I started at my current company just two months ago. I'm a manager responsible for leading the whole functional area in a big market (let's say the whole Finance in China).

I'm reporting to, let's call him, Bob, who's responsible for the functional area at the international level.

I've had several meetings with Bob and asked plenty of questions about his vision and plans for the area.

However, it now becomes clear that Bob leads a "divide and conquer" tactic, not sharing information, even if asked about something directly. There were several topics that had big consequences for our team, about which I learnt from third parties, not directly from Bob. I also got some comments from people that Bob doesn't like sharing information.

The information I received from other people wasn't complete - they told me they didn't know more. However, they also asked me not to tell Bob that I know anything about what they mentioned to me since they are worried that he won't share info with them as a result. This was important information about projects he plans for my market or the headcount.

Given that just changing the job is not an option, what is the best way to handle this? My goal is to have as much information as possible to be able to work normally.

P.S. Our relationship is good, my first ideas were also well-received, so I don't think it's about me or him not liking me.

  • Given that you're working only off hearsay I don't think we can give any substantial advice that doesn't amount to "discuss what you heard with him". How to have that discussion without "betraying" your sources might be a good central question but I'm not sure it's what you're after?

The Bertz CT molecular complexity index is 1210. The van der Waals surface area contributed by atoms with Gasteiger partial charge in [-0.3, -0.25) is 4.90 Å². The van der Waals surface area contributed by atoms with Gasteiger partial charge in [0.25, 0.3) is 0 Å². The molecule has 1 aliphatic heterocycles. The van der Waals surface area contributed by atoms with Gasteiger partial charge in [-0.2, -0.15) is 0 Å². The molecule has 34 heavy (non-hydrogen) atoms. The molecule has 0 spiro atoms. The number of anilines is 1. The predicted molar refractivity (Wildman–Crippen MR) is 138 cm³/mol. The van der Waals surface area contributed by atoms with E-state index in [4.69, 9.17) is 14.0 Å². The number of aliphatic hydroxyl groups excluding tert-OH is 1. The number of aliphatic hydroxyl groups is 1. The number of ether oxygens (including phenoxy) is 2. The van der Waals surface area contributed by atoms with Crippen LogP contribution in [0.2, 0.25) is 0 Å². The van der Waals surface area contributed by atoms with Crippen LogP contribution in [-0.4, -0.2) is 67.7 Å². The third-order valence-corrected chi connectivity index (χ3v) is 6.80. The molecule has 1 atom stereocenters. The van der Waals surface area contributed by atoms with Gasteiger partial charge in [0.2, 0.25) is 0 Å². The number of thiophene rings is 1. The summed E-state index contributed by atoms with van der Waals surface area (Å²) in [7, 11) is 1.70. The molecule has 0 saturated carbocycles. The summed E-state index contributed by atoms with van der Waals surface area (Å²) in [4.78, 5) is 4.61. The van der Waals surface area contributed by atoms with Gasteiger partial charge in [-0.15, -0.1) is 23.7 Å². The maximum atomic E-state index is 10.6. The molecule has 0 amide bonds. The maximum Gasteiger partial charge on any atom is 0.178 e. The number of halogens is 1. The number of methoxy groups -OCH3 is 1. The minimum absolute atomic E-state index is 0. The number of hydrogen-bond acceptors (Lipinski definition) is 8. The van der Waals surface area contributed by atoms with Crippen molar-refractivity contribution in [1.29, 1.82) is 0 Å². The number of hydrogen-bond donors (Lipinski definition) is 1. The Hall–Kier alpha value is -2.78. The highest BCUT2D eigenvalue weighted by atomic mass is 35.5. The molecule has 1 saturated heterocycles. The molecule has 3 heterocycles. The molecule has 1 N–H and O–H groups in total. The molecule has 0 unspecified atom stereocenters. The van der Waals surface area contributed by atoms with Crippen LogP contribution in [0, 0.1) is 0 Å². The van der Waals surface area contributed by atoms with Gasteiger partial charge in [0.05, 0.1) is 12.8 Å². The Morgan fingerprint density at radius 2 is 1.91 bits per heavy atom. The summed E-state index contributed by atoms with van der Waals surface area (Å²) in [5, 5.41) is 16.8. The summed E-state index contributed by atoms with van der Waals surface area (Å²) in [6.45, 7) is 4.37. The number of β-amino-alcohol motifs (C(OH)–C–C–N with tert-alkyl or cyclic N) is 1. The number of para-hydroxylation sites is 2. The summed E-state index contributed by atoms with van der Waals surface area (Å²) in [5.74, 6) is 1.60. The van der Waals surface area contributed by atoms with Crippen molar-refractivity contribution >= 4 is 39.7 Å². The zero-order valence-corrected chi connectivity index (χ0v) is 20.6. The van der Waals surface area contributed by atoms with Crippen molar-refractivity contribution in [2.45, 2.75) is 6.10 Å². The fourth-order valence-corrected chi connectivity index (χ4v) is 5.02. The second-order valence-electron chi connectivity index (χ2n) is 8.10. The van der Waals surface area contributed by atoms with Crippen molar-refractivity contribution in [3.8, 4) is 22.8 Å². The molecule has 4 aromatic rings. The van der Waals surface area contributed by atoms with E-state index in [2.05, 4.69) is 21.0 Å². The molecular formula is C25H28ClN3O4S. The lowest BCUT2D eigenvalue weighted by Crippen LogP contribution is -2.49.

– Lilienthal
    May 11, 2020 at 13:58
  • @Lilienthal, it's not hearsay. When IT tells me your boss asked us to prepare for project A, which I haven't heard about - I don't think it can be considered "hearsay". May 11, 2020 at 14:02
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    Perhaps a poor choice of words. The problem is that it's hard to act on incomplete information as I think you've realised given this question but that also makes it hard to provide any useful answers here. Your first step would be to talk to your boss to see why you're getting incomplete information and what you should do to work around that / address it. I imagine you haven't actually spoken to your boss about this yet?
    – Lilienthal
    May 11, 2020 at 14:18
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    Did you immediately set up a discussion with "Bob" when you found this extra information out? Or are you feeding into the "he-said-she-said" narrative by not addressing it directly? they also asked me not to tell Bob that I know anything about [it] - This is the kind of nonsense that tears teams apart. You should actively work to put a stop to this behavior. Find out why. Push back on Bob for permitting it. May 11, 2020 at 15:12
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    Assuming there's no legit reason for information asymmetry and this is a personality defect, it means Bob is an information hoarder. It happens a lot. These people have issues with insecurity or control.
    – teego1967
    May 11, 2020 at 18:09

1 Answer 1


Given that just changing the job is not an option, what is the best way to handle this?

If it were me, I'd do the following:

  • Determine what I actually needed to know to get my job done, as distinct from what I preferred to know
  • Keep asking my boss how I can get the information I actually need
  • In the cases where my boss still didn't provide the information, I'd look for other sources (peers, other departments, etc)
  • If all that still failed, I'd make sure to note the information that was missing on each and every weekly report I sent to my manager.

And if the result was that things still came up that surprised me, then I wouldn't accept the blame. "Oh, really? Project A? I hadn't heard that. Boss, have you heard about this?" would be my response if asked.

In the end, you can only do your best (until you can find a new job as necessary). Sometimes you can be proactive, sometimes you just have to be reactive.

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